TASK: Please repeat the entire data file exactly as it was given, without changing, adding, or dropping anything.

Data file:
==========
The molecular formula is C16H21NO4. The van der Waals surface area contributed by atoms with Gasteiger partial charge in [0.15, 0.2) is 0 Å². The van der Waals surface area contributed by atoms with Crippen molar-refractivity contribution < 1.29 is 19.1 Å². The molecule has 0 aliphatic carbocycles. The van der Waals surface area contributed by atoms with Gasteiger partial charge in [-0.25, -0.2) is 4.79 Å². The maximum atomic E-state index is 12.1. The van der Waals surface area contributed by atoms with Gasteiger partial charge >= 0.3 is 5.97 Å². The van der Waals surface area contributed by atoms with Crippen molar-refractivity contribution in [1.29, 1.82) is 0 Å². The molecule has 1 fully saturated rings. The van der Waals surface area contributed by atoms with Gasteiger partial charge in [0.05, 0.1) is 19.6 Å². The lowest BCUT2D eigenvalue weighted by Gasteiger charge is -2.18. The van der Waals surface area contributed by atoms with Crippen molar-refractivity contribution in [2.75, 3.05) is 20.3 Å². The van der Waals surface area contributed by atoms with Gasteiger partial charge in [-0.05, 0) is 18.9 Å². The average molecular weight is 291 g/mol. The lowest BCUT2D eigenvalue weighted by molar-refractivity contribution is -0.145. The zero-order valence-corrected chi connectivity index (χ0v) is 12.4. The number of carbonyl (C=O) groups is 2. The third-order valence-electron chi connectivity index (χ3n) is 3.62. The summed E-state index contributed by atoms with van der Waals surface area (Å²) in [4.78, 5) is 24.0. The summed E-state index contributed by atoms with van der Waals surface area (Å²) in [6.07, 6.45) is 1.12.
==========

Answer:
The molecular formula is C16H21NO4. The van der Waals surface area contributed by atoms with Gasteiger partial charge in [0.15, 0.2) is 0 Å². The van der Waals surface area contributed by atoms with Crippen molar-refractivity contribution < 1.29 is 19.1 Å². The molecule has 0 aliphatic carbocycles. The van der Waals surface area contributed by atoms with Gasteiger partial charge in [-0.25, -0.2) is 4.79 Å². The maximum atomic E-state index is 12.1. The van der Waals surface area contributed by atoms with Gasteiger partial charge >= 0.3 is 5.97 Å². The van der Waals surface area contributed by atoms with Crippen molar-refractivity contribution in [1.29, 1.82) is 0 Å². The molecule has 1 fully saturated rings. The van der Waals surface area contributed by atoms with Gasteiger partial charge in [0.05, 0.1) is 19.6 Å². The lowest BCUT2D eigenvalue weighted by Gasteiger charge is -2.18. The van der Waals surface area contributed by atoms with Crippen molar-refractivity contribution in [2.75, 3.05) is 20.3 Å². The van der Waals surface area contributed by atoms with Gasteiger partial charge in [-0.05, 0) is 18.9 Å². The average molecular weight is 291 g/mol. The lowest BCUT2D eigenvalue weighted by molar-refractivity contribution is -0.145. The zero-order valence-corrected chi connectivity index (χ0v) is 12.4. The number of carbonyl (C=O) groups is 2. The third-order valence-electron chi connectivity index (χ3n) is 3.62. The summed E-state index contributed by atoms with van der Waals surface area (Å²) in [4.78, 5) is 24.0. The summed E-state index contributed by atoms with van der Waals surface area (Å²) in [6.07, 6.45) is 1.12.